Thursday, May 5, 2011
anti-yo lives! after a brief hiatus (at least in relative terms), sonny and kiya are returning to the making of yo-yo's (and, evidently, to making them exciting). few companies are able to make yo-yoing seem dynamic in the way that anti-yo did with just 5 releases. their initial offering, the fluchs, had axle issues, which foreshadowed the community's acute awareness of any quality control hiccups which were to occur afterward. yet, in spite of wobble or slippage or plumbers' tape, anti-yo always maintained that strangely undefinable edge which helped build their legend. the folks who loved them always seemed to do so with every fiber of their being, and they had the same daring je-ne-sais-quois that made it cool to skate companies like consolidated in the 90's.
and, if the bapezilla reboot (bpzl) which sonny sent me a few weeks back is any indication, potential design and/or machining flaws are ancient history. this thing is undeniably pristine in its aesthetic and its spin, and i'm glad that our community is so amped about a company aiming to resurrect/improve upon their former glory.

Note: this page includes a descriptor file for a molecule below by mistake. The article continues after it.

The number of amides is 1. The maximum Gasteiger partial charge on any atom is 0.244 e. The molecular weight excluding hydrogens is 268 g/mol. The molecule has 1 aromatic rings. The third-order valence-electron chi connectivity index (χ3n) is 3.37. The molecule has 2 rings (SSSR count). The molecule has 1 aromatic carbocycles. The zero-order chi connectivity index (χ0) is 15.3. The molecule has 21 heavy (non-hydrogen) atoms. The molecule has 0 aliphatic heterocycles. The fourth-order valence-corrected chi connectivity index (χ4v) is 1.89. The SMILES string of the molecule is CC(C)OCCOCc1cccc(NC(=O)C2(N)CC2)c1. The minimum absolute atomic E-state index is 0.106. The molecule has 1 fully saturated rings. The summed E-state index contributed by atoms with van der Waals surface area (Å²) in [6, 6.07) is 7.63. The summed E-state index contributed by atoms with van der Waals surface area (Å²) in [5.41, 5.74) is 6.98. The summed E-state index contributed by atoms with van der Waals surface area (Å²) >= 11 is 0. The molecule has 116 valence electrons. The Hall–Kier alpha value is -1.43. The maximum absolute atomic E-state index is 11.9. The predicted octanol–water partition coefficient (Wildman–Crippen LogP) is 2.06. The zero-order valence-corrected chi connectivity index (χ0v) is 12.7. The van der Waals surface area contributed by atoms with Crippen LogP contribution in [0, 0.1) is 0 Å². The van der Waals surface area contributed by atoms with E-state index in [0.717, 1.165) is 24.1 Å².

the bpzl is an all-around great yo-yo. to me, it feels more like an old oxy than a bapezilla, having lost the sharpish corners of the original. it's rocking a nice step in the hub like an oxy, too, though it features the one drop axle/side-effect system. the whole package works great. mine is all black, and the blast is significantly softer than the old 'slippe-matte' finish. it feels a little heavy in the hand, but moves through dense layers quickly and fluidly. sonny reminds me that with the side-effect system, you can dramatically change the hub weight, and so the feel of the yo-yo overall. (i only have the default anti-yo hub-looking caps, which is what i'll be sticking with since i love the look.)
in other news, i've been playing a lot of shakuhachi music lately. a shakuhachi is basically just a 1.8 shaku hunk of root bamboo with some holes drilled into it. and while it's featured into some of the most ritualized court music of old japan, it's probably most often associated with the komuso. these itinerant monks would wander the countryside, wearing basket-hats to shroud their identities while playing contemplative flute music. since many of them were former samurai (made ronin by way of release from their lord), they were acutely aware of the need to defend themselves from opportunistic scoundrels, and it's said that the use of heavier root-end madake bamboo developed from its efficacy as a bludgeon.